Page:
Air filters are a critical part of your home’s air conditioning unit -- and keeping your family breathing quality indoor air. To better understand this component, check out Warner Service’s 101 guide:
Types Of Filters
Disposable Air Filters
Disposable filters are more conventional and common than reusable filters. Disposable filters are more user-friendly, as you simply install the filter in your HVAC system then, in one to three months (depending on your home’s indoor air quality), remove the filter. Throw the filter away, and replace it.
The downsides to disposable air filters include cost and environmental impact. Because disposable filters must be replaced at least 12 times per year, the cost adds up quickly. In addition, disposable filters have a negative impact on the environment, as they often pile up in landfills.
Reusable filters are more appealing to homes that value cost savings and environmental friendliness. They’re generally thicker than disposable filters, and in turn, last longer.
However, they must be maintained on a regular basis. Once every three to four months, reusable filters must be washed to clean off dust and dirt to improve your home’s indoor air quality. Keeping reusable filters clean also extends their life beyond disposable filters, but dirt can still form permanently over time, which means that performance will begin to suffer. Because of this, reusable filters should be replaced about once every five years.
Despite their higher price upfront, the overall lifespan of these filters ends up saving you money in the long run. Plus, because they’re disposed of only once every five years, the waste produced by reusable filters is minimal in comparison.
After deciding on which type of filter is right for your home, you should consider the energy efficiency you’ll need. Filters, both disposable and reusable, are rated according to the size of the particles they can filter.
These ratings are according to the Minimum Efficiency Reporting Value (MERV) scale. A lower MERV value means that the filter is more effective at removing large particles, such as pollen, dust mites, and carpet fibers. A higher MERV rating means that the filter is better at catching small particles like bacteria, viruses, and smoke.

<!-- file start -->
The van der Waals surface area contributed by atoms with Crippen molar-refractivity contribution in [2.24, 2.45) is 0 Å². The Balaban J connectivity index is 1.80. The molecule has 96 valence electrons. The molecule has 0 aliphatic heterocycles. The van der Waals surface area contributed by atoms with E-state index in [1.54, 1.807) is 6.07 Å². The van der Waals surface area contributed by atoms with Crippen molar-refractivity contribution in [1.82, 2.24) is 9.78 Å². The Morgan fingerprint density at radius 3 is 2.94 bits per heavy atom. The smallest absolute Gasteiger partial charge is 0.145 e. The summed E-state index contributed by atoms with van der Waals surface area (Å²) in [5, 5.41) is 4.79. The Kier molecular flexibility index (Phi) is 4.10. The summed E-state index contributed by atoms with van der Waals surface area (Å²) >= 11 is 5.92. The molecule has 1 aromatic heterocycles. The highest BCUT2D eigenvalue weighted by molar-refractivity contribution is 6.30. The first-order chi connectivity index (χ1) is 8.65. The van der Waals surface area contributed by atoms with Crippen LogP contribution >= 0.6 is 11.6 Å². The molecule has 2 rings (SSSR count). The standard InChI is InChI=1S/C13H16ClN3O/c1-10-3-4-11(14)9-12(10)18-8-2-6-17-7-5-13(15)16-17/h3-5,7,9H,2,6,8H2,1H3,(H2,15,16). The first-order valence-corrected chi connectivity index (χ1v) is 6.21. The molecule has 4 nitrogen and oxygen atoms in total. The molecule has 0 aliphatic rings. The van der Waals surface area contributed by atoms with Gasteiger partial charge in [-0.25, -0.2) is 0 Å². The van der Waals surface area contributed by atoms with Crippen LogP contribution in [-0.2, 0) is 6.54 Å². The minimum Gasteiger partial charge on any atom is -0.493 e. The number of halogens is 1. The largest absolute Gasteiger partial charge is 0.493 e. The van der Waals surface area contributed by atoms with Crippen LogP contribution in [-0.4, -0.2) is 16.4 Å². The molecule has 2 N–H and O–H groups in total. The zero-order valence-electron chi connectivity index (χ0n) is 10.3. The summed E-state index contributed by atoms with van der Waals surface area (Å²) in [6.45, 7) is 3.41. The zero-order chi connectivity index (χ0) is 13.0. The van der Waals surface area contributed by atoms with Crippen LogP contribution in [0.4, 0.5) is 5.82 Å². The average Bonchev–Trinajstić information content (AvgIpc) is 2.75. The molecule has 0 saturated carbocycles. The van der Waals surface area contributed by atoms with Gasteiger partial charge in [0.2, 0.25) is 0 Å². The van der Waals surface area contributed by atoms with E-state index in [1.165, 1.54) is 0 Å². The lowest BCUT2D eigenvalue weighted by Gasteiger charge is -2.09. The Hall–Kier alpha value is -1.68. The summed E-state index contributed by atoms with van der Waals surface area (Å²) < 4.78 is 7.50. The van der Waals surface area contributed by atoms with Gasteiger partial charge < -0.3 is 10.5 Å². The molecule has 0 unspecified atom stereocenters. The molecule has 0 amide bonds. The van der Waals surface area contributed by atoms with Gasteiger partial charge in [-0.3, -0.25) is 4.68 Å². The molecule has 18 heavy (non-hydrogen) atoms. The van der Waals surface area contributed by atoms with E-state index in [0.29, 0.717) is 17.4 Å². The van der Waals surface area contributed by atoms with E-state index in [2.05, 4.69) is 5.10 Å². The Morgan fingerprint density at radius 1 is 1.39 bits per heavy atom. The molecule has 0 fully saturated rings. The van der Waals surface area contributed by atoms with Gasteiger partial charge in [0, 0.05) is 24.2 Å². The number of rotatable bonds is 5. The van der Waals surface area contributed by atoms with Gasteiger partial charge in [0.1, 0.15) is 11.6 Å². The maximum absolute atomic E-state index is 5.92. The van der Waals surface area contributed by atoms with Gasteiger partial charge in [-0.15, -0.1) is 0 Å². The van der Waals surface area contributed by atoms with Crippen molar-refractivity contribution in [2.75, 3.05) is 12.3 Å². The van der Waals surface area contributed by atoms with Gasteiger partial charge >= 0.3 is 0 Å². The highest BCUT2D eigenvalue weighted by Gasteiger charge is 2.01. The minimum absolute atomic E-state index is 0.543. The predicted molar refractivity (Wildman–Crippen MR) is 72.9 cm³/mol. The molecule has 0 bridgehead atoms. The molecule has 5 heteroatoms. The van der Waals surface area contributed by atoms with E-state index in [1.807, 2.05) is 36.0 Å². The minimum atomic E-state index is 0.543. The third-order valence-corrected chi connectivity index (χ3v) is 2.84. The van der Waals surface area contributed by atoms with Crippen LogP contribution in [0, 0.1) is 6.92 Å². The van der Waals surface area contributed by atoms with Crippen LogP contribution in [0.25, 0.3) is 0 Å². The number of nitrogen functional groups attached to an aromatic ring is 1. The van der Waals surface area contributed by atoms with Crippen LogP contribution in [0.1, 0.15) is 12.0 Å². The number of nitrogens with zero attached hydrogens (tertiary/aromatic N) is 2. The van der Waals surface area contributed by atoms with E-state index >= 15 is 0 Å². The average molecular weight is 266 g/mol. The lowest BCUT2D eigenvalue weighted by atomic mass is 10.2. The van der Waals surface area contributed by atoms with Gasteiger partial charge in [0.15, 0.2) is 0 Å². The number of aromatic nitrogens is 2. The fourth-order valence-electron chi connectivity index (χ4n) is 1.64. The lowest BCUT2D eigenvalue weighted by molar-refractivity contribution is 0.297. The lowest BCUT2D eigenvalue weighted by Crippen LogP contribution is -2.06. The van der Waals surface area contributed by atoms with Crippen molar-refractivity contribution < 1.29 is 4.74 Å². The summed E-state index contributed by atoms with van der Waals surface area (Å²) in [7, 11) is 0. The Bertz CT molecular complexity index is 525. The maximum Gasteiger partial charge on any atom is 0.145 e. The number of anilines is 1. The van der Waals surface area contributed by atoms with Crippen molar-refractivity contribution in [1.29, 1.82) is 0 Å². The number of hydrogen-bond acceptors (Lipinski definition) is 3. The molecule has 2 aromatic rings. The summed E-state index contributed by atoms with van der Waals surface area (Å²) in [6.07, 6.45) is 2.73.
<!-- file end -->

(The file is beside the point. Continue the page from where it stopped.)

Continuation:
Another acronym that matters is HEPA, also known as High Efficiency Particulate Air filters. These filters use static electricity to catch particles in the air. The correct energy efficiency will depend on where the filter is located. HEPA filters and those with high MERV ratings can potentially restrict airflow, whereas filters with low MERV ratings don’t filter particles as well.
A compromise may be to install a UV (ultraviolet) Light Filter system to be used with a HEPA filter, separated from the main ductwork. This setup will allow for optimal filtering without sacrificing airflow performance.
When it comes to how and when to change your home’s air filter, most homeowners will need to change their air filters once per month. If you have reusable filters, replace it every five years and wash it about once per three to four months.
Common air conditioning problems include a loud or leaky unit, or one that blows hot air. For more details on the worst A/C problems, check out Warner Service’s Why Your Air Conditioning Won’t Start When You Need It Most or 20 Things That Could Be Wrong With Your Air Conditioner.
Who To Call
If you find that your home has air conditioning problems often, call a local HVAC technician as soon as possible for an HVAC maintenance check-up. Explain the sounds you hear and how often, how your home has been affected, and other noteworthy details.
Changing and maintaining your home’s air conditioning air filters is only one part of crucial HVAC maintenance. For more, download Warner Service’s A/C Maintenance Checklist: